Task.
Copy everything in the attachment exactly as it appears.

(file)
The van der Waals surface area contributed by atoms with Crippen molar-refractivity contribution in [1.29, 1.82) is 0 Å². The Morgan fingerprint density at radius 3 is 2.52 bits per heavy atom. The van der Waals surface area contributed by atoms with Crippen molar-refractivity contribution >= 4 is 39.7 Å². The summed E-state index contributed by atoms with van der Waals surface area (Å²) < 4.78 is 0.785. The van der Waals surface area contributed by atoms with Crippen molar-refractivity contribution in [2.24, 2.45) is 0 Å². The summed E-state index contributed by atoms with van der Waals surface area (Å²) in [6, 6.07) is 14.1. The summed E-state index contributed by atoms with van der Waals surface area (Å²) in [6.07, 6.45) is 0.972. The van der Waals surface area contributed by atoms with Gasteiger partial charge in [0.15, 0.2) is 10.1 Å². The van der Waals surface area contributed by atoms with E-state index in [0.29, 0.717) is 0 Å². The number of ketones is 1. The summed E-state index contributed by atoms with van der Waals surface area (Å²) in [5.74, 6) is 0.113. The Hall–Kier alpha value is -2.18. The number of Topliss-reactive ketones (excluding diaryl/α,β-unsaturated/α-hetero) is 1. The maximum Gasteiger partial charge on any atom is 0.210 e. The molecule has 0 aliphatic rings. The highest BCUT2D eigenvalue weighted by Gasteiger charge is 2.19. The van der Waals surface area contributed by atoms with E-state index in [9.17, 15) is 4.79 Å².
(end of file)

The van der Waals surface area contributed by atoms with Crippen molar-refractivity contribution in [1.29, 1.82) is 0 Å². The Morgan fingerprint density at radius 3 is 2.52 bits per heavy atom. The van der Waals surface area contributed by atoms with Crippen molar-refractivity contribution >= 4 is 39.7 Å². The summed E-state index contributed by atoms with van der Waals surface area (Å²) < 4.78 is 0.785. The van der Waals surface area contributed by atoms with Crippen molar-refractivity contribution in [2.24, 2.45) is 0 Å². The summed E-state index contributed by atoms with van der Waals surface area (Å²) in [6, 6.07) is 14.1. The summed E-state index contributed by atoms with van der Waals surface area (Å²) in [6.07, 6.45) is 0.972. The van der Waals surface area contributed by atoms with Gasteiger partial charge in [0.15, 0.2) is 10.1 Å². The van der Waals surface area contributed by atoms with E-state index in [0.29, 0.717) is 0 Å². The number of ketones is 1. The summed E-state index contributed by atoms with van der Waals surface area (Å²) in [5.74, 6) is 0.113. The Hall–Kier alpha value is -2.18. The number of Topliss-reactive ketones (excluding diaryl/α,β-unsaturated/α-hetero) is 1. The maximum Gasteiger partial charge on any atom is 0.210 e. The molecule has 0 aliphatic rings. The highest BCUT2D eigenvalue weighted by Gasteiger charge is 2.19. The van der Waals surface area contributed by atoms with E-state index in [9.17, 15) is 4.79 Å².